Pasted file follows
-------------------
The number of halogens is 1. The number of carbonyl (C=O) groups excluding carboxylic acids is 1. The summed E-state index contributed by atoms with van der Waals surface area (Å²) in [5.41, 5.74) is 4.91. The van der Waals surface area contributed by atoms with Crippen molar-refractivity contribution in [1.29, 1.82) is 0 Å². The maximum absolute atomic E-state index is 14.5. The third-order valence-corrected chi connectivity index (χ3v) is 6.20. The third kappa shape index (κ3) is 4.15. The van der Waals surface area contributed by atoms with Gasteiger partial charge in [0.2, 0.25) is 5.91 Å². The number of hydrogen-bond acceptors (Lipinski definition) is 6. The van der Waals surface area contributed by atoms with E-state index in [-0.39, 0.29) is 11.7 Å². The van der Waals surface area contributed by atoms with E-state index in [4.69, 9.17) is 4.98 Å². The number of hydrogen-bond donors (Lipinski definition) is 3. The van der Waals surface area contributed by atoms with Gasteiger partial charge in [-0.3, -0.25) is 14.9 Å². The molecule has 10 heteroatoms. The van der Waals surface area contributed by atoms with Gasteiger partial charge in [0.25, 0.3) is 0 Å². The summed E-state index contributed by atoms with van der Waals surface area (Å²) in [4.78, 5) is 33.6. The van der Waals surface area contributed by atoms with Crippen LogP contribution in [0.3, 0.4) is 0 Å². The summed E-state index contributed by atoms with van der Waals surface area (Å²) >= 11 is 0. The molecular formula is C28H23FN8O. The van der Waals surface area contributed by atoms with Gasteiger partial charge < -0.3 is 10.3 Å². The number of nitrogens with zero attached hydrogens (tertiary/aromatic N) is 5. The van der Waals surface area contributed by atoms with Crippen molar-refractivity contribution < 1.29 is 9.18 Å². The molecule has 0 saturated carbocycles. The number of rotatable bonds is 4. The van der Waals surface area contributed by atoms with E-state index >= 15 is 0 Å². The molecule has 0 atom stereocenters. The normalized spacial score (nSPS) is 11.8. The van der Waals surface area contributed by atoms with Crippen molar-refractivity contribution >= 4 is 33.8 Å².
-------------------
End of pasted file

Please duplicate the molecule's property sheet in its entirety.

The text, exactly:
The number of halogens is 1. The number of carbonyl (C=O) groups excluding carboxylic acids is 1. The summed E-state index contributed by atoms with van der Waals surface area (Å²) in [5.41, 5.74) is 4.91. The van der Waals surface area contributed by atoms with Crippen molar-refractivity contribution in [1.29, 1.82) is 0 Å². The maximum absolute atomic E-state index is 14.5. The third-order valence-corrected chi connectivity index (χ3v) is 6.20. The third kappa shape index (κ3) is 4.15. The van der Waals surface area contributed by atoms with Gasteiger partial charge in [0.2, 0.25) is 5.91 Å². The number of hydrogen-bond acceptors (Lipinski definition) is 6. The van der Waals surface area contributed by atoms with E-state index in [-0.39, 0.29) is 11.7 Å². The van der Waals surface area contributed by atoms with E-state index in [4.69, 9.17) is 4.98 Å². The number of hydrogen-bond donors (Lipinski definition) is 3. The van der Waals surface area contributed by atoms with Gasteiger partial charge in [-0.3, -0.25) is 14.9 Å². The molecule has 10 heteroatoms. The van der Waals surface area contributed by atoms with Gasteiger partial charge in [0.25, 0.3) is 0 Å². The summed E-state index contributed by atoms with van der Waals surface area (Å²) in [4.78, 5) is 33.6. The van der Waals surface area contributed by atoms with Crippen LogP contribution in [0.3, 0.4) is 0 Å². The summed E-state index contributed by atoms with van der Waals surface area (Å²) >= 11 is 0. The molecular formula is C28H23FN8O. The van der Waals surface area contributed by atoms with Gasteiger partial charge < -0.3 is 10.3 Å². The number of nitrogens with zero attached hydrogens (tertiary/aromatic N) is 5. The van der Waals surface area contributed by atoms with Crippen molar-refractivity contribution < 1.29 is 9.18 Å². The molecule has 0 saturated carbocycles. The number of rotatable bonds is 4. The van der Waals surface area contributed by atoms with E-state index >= 15 is 0 Å². The molecule has 0 atom stereocenters. The normalized spacial score (nSPS) is 11.8. The van der Waals surface area contributed by atoms with Crippen molar-refractivity contribution >= 4 is 33.8 Å².